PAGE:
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One Calls For A Hearing, Another For A Resignation

by | Oct 7, 2016 5:30am () Comments | Commenting has expired | Share
Posted to: Child Welfare, State Capitol, Groton

CTNewsJunkie file photo One lawmaker continues to push for the resignation of Department of Children and Families Commissioner Joette Katz, while another is calling for a public hearing in the wake of the Child Advocate’s report on the near-death of a toddler.

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Senate Minority Leader Len Fasano, R-North Haven, maintained his position that Katz should be held responsible for failing this toddler and other children in the agency’s care and resign. He pointed out that Dylan (a pseudonym) is not the first child to suffer during Katz’s tenure.

“Vulnerable families should not be subject to an agency that is completely mismanaged by an individual who cares more about creating the appearance of improvement by keeping kids in unsafe conditions in order to reduce caseloads and out of home placements than about actually making progress and meeting the needs of Connecticut children,” Fasano said Wednesday in a letter to Gov. Dannel P. Malloy.

But Rep. Diana Urban, D-North Stonington, who co-chairs the Children’s Committee that oversees the department, doesn’t believe Katz is the problem.

Urban said it’s “institutionalized workers” who are protected by a union, which makes getting rid of them extremely difficult. She said Katz’s hands are largely tied when it comes to managing the 3,000 employees in that agency.

Urban said she would hold a public hearing after the election in November to further investigate why this toddler was allowed to spend five months in a foster home where he was neglected and allowed to nearly starve to death.

At 18-months, when Dylan was finally removed from the home, he wasn’t walking or talking and only weighed 17 pounds, according to the Child Advocate’s report. There were bruises on his body, his skin was loose, and he had broken bones in both arms. There was also sparse hair on the back of his head, indicating that he was lying down for long periods of time.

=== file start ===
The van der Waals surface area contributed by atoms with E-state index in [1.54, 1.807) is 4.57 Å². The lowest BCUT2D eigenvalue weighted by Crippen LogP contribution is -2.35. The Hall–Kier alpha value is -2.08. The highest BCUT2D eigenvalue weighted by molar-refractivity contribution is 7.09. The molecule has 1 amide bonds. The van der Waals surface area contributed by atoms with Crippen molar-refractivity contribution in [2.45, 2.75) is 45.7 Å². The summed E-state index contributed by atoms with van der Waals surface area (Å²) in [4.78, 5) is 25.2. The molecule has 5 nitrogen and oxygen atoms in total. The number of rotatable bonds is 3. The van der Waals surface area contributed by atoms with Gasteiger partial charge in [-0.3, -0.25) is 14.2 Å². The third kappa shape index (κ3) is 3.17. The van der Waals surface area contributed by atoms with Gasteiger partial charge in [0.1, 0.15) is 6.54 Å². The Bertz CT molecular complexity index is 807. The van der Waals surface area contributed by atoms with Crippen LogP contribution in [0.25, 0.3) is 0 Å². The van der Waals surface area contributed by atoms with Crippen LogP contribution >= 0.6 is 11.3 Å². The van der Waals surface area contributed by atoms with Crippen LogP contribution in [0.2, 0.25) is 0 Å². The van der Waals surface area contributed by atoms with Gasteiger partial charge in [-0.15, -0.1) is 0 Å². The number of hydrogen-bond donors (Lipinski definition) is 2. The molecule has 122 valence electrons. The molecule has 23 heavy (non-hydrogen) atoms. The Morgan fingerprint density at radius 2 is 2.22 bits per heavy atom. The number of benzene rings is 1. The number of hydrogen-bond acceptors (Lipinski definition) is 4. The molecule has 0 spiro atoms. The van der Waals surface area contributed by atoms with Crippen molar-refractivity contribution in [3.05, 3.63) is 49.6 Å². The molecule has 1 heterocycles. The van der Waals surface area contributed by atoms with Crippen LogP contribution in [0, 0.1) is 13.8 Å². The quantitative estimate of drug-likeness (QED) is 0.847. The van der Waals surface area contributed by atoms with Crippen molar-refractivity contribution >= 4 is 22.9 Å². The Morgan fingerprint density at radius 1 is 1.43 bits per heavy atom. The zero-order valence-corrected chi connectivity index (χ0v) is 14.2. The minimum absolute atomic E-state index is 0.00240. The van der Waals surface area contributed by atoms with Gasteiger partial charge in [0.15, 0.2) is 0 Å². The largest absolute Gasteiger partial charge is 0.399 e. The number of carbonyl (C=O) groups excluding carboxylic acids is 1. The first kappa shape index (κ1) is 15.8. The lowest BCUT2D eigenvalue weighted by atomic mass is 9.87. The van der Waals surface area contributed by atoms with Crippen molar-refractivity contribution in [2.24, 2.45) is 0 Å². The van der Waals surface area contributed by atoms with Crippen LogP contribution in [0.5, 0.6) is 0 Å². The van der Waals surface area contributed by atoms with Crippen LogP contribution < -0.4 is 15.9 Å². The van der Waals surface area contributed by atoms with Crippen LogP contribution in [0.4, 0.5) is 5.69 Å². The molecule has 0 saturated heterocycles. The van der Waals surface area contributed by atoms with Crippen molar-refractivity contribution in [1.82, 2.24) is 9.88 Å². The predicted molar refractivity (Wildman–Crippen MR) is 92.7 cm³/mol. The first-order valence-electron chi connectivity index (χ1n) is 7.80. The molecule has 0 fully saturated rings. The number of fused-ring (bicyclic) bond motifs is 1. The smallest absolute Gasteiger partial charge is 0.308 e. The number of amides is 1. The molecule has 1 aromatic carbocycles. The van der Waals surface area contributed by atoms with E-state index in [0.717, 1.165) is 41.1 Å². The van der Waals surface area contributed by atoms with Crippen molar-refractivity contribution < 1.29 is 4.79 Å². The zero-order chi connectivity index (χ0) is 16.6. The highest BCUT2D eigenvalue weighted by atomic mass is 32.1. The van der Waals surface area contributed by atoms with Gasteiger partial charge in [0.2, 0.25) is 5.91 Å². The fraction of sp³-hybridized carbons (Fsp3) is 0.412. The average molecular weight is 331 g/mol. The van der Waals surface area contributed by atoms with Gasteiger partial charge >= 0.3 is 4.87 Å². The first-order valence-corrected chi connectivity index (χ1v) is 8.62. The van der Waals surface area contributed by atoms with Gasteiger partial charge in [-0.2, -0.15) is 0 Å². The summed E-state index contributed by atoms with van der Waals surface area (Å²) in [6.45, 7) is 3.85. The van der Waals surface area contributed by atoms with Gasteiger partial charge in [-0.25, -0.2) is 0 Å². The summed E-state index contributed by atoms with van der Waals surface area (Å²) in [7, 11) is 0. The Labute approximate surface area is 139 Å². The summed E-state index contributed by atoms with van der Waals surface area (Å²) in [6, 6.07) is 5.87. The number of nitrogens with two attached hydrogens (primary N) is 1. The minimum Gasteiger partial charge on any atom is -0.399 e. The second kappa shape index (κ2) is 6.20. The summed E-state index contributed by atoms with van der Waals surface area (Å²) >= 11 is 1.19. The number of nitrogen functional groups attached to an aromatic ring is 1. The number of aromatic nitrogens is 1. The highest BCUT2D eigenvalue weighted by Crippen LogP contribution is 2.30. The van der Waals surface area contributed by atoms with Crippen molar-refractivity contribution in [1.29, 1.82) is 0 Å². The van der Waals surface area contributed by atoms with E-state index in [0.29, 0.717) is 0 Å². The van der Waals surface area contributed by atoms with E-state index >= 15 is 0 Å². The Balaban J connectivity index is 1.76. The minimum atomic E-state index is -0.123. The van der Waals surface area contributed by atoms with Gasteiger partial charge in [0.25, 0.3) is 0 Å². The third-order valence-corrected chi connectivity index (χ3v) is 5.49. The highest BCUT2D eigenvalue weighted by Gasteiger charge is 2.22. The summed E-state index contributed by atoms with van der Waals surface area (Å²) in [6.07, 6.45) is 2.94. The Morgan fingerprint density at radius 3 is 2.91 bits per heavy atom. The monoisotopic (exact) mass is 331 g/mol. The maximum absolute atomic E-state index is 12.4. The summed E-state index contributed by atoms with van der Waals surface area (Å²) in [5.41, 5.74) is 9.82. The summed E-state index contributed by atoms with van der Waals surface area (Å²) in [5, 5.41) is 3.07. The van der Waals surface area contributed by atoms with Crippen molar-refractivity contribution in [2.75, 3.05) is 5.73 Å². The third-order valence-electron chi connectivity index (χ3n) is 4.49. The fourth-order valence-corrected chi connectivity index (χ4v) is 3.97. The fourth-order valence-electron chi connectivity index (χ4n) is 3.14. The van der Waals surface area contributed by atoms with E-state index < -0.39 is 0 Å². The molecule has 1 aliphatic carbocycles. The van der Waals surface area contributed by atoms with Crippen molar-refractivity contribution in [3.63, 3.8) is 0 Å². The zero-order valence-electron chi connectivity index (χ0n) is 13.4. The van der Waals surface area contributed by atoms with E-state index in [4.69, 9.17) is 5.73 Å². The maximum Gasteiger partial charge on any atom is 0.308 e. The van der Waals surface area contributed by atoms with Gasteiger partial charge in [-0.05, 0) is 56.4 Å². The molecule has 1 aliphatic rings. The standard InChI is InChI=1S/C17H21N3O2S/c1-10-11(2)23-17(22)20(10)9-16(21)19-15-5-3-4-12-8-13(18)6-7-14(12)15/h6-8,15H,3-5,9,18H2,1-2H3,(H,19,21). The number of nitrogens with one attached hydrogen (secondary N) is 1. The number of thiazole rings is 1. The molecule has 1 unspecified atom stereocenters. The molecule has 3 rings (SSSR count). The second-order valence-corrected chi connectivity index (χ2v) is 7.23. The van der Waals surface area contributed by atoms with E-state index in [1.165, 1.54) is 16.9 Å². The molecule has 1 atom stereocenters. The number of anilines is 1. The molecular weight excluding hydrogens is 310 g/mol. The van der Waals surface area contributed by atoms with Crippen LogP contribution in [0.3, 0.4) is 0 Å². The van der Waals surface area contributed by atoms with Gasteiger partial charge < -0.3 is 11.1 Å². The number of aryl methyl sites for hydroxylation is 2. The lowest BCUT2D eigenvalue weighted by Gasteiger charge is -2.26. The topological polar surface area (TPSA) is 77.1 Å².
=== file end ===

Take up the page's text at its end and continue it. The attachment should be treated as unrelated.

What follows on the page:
Things haven’t gotten better for the toddler, who is now two years old. He is being moved to his sixth foster home, according to a New London Day interview with the boy’s biological mother.

Two managers were suspended for 15 days without pay and one social worker received an unpaid 20 day suspension, according to a DCF spokesman. A supervisor involved with the case retired.

Urban said that’s not good enough. She said “they should have been fired. End of discussion.”

She said there seems to be some sort of systematic breakdown in that regional office and something needs to be done. However, getting rid of Katz is not the solution, Urban said.

Malloy agrees.

Asked Thursday about whether Katz should resign, Malloy said he supports the commissioner.

Malloy said the judge and the plaintiffs in a decades old court order are all saying the agency is making improvements.

He said over the last six years there’s been a reduction in out-of-state placements and an increase in the number of children being placed in foster homes with relatives.

“It is the hardest department in state government in any state to run,” Malloy said. “You’re always at risk.”

He said he’s holding Katz accountable and “real progress is being made in Connecticut.”

At the end of September a federal judge modified the terms of its decades old oversight of the agency. Malloy said that’s one of the many indications that the agency is making progress under Katz’s leadership.

Katz has dismissed the Child Advocate’s report saying that “while there is much we can learn from a particular case, a system as large and complex as a child welfare system cannot be judged accurately by one or even a handful of cases.”

However, Child Advocate Sarah Eagan pointed out in the report that there’s much larger systemic problems with some of the agency’s practices regarding placement in kinship foster homes.

Between 2015 and June 2016, DCF granted 65 waivers to prospective foster parents with criminal or child protective histories. Those waivers involved the placement of 90 children, 49 of whom were age seven or under at the time of the placement. Eagan’s office has begun reviewing the waivers and has been able to complete 25 of them. Of those 25 cases, at least 14 foster parents had “previously been substantiated for abuse or neglect by DCF and 4 had their own children removed from their care.”

The Child Advocate’s review of the waivers is currently ongoing.

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